Fitness Review, Lawrence Price, Lifestyle, Marathons, Product Review

Manage ‘Energy Output’ Better to Maximise Training Sessions.

September 14, 2017

Maximising training sessions isn’t only about what happens inside the gym!

 

Let’s start with this question…

When is the best time to train?

I’ve been asked this question countless times over the years and the answer remains the same – ‘when the body is at its optimal state under the circumstances’.

The ‘circumstances’ I am referring to are regular people like you and I – not full time professional athletes, who have the luxury of a lifestyle that mostly revolves around the goal of peaking at the right moments for training/game days. The rest of us have very real and very busy lives outside of our fitness regime, so this is an article about managing that side of our lives, better, in order to maximise our training sessions.

Think of this as a management tool for understanding when to produce your best training sessions or likewise to know when to scale it back…equally important!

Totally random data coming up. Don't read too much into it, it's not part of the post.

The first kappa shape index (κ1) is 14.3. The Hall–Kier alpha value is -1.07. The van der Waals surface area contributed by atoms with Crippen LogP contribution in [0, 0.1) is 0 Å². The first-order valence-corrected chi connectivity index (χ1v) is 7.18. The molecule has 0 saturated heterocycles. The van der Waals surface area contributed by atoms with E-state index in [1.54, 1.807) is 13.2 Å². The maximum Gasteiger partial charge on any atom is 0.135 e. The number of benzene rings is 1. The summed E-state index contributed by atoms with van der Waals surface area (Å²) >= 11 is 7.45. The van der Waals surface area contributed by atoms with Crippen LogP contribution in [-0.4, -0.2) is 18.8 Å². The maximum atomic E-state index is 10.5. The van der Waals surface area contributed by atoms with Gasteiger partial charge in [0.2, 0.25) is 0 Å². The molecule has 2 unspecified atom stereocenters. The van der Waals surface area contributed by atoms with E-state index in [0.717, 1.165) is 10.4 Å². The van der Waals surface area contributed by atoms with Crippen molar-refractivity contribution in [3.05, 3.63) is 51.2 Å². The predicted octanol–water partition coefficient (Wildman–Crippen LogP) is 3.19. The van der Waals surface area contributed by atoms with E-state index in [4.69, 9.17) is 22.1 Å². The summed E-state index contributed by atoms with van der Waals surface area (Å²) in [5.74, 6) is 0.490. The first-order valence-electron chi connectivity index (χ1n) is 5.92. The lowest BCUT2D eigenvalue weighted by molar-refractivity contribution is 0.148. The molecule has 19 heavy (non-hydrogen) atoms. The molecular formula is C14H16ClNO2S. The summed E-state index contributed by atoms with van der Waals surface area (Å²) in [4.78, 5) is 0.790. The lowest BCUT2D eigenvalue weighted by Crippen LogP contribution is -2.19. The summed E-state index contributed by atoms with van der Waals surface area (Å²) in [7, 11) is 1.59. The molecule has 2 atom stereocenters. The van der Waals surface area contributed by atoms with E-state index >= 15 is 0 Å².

Firstly allow me to summarise my ‘fitness coin analogy’ to highlight the difference between ‘energy output’ and ‘controlled environment’ exercise.

It is useful to think of your training as taking up two sides of the same [fitness] coin:

On one side is your ‘energy output’ which can be seen as activities as broad in range as running for the bus, to playing football, to walking up the stairs at work. These are activities in which your body is producing energy but in a random manner that is unstructured and hard to quantify (until recent years with the arrival of Fitbit).

On the other side of the coin is your ‘controlled environment’ training. This is orientated around specific movements for a specific outcome and is often attributed to gym workouts for example.